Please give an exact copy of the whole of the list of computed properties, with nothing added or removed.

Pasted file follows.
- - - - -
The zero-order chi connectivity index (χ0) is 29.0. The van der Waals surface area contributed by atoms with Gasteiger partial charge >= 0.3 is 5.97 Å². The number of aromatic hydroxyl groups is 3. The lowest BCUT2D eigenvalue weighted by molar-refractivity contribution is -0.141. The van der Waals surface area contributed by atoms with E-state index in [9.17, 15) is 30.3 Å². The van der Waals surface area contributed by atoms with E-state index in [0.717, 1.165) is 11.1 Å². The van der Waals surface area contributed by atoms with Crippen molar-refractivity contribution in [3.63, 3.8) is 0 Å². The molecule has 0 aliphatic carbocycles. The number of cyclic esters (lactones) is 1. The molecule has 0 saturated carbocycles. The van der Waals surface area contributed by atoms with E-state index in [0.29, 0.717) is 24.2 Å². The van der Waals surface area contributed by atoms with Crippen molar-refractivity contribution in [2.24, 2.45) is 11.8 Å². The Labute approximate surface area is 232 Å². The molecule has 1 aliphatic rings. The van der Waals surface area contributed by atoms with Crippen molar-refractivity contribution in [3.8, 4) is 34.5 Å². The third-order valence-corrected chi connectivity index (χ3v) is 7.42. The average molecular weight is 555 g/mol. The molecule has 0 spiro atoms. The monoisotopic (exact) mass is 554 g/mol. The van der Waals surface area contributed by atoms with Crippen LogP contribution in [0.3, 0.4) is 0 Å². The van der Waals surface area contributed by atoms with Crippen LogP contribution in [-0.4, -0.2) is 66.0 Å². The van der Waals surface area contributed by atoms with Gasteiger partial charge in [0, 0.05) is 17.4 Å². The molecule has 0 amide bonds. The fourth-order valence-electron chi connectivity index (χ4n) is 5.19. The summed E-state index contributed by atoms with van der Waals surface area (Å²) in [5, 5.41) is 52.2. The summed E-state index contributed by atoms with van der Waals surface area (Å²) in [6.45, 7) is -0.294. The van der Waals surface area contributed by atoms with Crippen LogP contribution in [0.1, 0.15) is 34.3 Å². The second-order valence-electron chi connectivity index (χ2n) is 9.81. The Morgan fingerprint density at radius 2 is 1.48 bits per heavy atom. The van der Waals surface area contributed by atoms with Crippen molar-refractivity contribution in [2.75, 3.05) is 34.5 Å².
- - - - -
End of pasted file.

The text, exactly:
The zero-order chi connectivity index (χ0) is 29.0. The van der Waals surface area contributed by atoms with Gasteiger partial charge >= 0.3 is 5.97 Å². The number of aromatic hydroxyl groups is 3. The lowest BCUT2D eigenvalue weighted by molar-refractivity contribution is -0.141. The van der Waals surface area contributed by atoms with E-state index in [9.17, 15) is 30.3 Å². The van der Waals surface area contributed by atoms with E-state index in [0.717, 1.165) is 11.1 Å². The van der Waals surface area contributed by atoms with Crippen molar-refractivity contribution in [3.63, 3.8) is 0 Å². The molecule has 0 aliphatic carbocycles. The number of cyclic esters (lactones) is 1. The molecule has 0 saturated carbocycles. The van der Waals surface area contributed by atoms with E-state index in [0.29, 0.717) is 24.2 Å². The van der Waals surface area contributed by atoms with Crippen molar-refractivity contribution in [2.24, 2.45) is 11.8 Å². The Labute approximate surface area is 232 Å². The molecule has 1 aliphatic rings. The van der Waals surface area contributed by atoms with Crippen molar-refractivity contribution in [3.8, 4) is 34.5 Å². The third-order valence-corrected chi connectivity index (χ3v) is 7.42. The average molecular weight is 555 g/mol. The molecule has 0 spiro atoms. The monoisotopic (exact) mass is 554 g/mol. The van der Waals surface area contributed by atoms with Crippen LogP contribution in [0.3, 0.4) is 0 Å². The van der Waals surface area contributed by atoms with Crippen LogP contribution in [-0.4, -0.2) is 66.0 Å². The van der Waals surface area contributed by atoms with Gasteiger partial charge in [0, 0.05) is 17.4 Å². The molecule has 0 amide bonds. The fourth-order valence-electron chi connectivity index (χ4n) is 5.19. The summed E-state index contributed by atoms with van der Waals surface area (Å²) in [5, 5.41) is 52.2. The summed E-state index contributed by atoms with van der Waals surface area (Å²) in [6.45, 7) is -0.294. The van der Waals surface area contributed by atoms with Crippen LogP contribution in [0.1, 0.15) is 34.3 Å². The second-order valence-electron chi connectivity index (χ2n) is 9.81. The Morgan fingerprint density at radius 2 is 1.48 bits per heavy atom. The van der Waals surface area contributed by atoms with Crippen molar-refractivity contribution in [2.75, 3.05) is 34.5 Å².